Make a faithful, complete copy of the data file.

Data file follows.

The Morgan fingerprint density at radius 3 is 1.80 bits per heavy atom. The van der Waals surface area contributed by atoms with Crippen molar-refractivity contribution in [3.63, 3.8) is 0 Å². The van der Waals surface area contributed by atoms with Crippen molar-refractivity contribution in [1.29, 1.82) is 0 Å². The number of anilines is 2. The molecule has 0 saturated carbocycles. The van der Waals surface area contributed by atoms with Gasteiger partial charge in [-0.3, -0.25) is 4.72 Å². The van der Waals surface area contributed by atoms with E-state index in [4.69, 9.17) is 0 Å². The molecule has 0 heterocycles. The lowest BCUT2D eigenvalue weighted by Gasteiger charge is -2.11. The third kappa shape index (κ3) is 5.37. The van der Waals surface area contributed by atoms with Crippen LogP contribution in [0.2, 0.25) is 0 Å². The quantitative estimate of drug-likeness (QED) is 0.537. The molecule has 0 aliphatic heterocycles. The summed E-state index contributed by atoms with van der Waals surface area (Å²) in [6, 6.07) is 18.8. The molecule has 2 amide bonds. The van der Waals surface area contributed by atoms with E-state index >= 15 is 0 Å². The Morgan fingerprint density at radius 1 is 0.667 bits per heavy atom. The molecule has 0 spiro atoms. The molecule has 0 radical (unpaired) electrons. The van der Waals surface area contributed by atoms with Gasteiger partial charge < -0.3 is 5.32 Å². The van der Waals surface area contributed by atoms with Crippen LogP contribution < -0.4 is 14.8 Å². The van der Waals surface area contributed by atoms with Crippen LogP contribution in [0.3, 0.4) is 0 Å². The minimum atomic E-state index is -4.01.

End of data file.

The Morgan fingerprint density at radius 3 is 1.80 bits per heavy atom. The van der Waals surface area contributed by atoms with Crippen molar-refractivity contribution in [3.63, 3.8) is 0 Å². The van der Waals surface area contributed by atoms with Crippen molar-refractivity contribution in [1.29, 1.82) is 0 Å². The number of anilines is 2. The molecule has 0 saturated carbocycles. The van der Waals surface area contributed by atoms with Gasteiger partial charge in [-0.3, -0.25) is 4.72 Å². The van der Waals surface area contributed by atoms with E-state index in [4.69, 9.17) is 0 Å². The molecule has 0 heterocycles. The lowest BCUT2D eigenvalue weighted by Gasteiger charge is -2.11. The third kappa shape index (κ3) is 5.37. The van der Waals surface area contributed by atoms with Crippen LogP contribution in [0.2, 0.25) is 0 Å². The quantitative estimate of drug-likeness (QED) is 0.537. The molecule has 0 aliphatic heterocycles. The summed E-state index contributed by atoms with van der Waals surface area (Å²) in [6, 6.07) is 18.8. The molecule has 2 amide bonds. The van der Waals surface area contributed by atoms with E-state index >= 15 is 0 Å². The Morgan fingerprint density at radius 1 is 0.667 bits per heavy atom. The molecule has 0 spiro atoms. The molecule has 0 radical (unpaired) electrons. The van der Waals surface area contributed by atoms with Gasteiger partial charge < -0.3 is 5.32 Å². The van der Waals surface area contributed by atoms with Crippen LogP contribution < -0.4 is 14.8 Å². The van der Waals surface area contributed by atoms with Crippen LogP contribution in [0.3, 0.4) is 0 Å². The minimum atomic E-state index is -4.01.